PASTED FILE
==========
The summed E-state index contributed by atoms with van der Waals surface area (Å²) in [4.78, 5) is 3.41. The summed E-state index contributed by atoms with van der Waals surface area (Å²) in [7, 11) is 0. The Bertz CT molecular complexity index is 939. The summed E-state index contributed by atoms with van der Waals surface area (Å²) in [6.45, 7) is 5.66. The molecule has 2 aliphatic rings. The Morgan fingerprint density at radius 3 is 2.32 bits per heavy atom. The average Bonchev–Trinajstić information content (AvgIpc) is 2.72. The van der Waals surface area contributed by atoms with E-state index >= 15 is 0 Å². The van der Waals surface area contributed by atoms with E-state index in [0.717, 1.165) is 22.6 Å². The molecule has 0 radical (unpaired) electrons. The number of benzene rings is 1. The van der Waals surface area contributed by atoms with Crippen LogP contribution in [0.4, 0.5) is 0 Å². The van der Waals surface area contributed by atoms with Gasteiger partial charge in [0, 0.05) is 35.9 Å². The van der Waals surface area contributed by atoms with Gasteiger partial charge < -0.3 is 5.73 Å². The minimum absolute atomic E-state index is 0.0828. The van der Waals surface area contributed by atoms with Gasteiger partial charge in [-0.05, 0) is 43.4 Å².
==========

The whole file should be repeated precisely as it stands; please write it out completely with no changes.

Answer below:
The summed E-state index contributed by atoms with van der Waals surface area (Å²) in [4.78, 5) is 3.41. The summed E-state index contributed by atoms with van der Waals surface area (Å²) in [7, 11) is 0. The Bertz CT molecular complexity index is 939. The summed E-state index contributed by atoms with van der Waals surface area (Å²) in [6.45, 7) is 5.66. The molecule has 2 aliphatic rings. The Morgan fingerprint density at radius 3 is 2.32 bits per heavy atom. The average Bonchev–Trinajstić information content (AvgIpc) is 2.72. The van der Waals surface area contributed by atoms with E-state index >= 15 is 0 Å². The van der Waals surface area contributed by atoms with E-state index in [0.717, 1.165) is 22.6 Å². The molecule has 0 radical (unpaired) electrons. The number of benzene rings is 1. The van der Waals surface area contributed by atoms with Crippen LogP contribution in [0.4, 0.5) is 0 Å². The van der Waals surface area contributed by atoms with Gasteiger partial charge in [0, 0.05) is 35.9 Å². The van der Waals surface area contributed by atoms with Gasteiger partial charge < -0.3 is 5.73 Å². The minimum absolute atomic E-state index is 0.0828. The van der Waals surface area contributed by atoms with Gasteiger partial charge in [-0.05, 0) is 43.4 Å².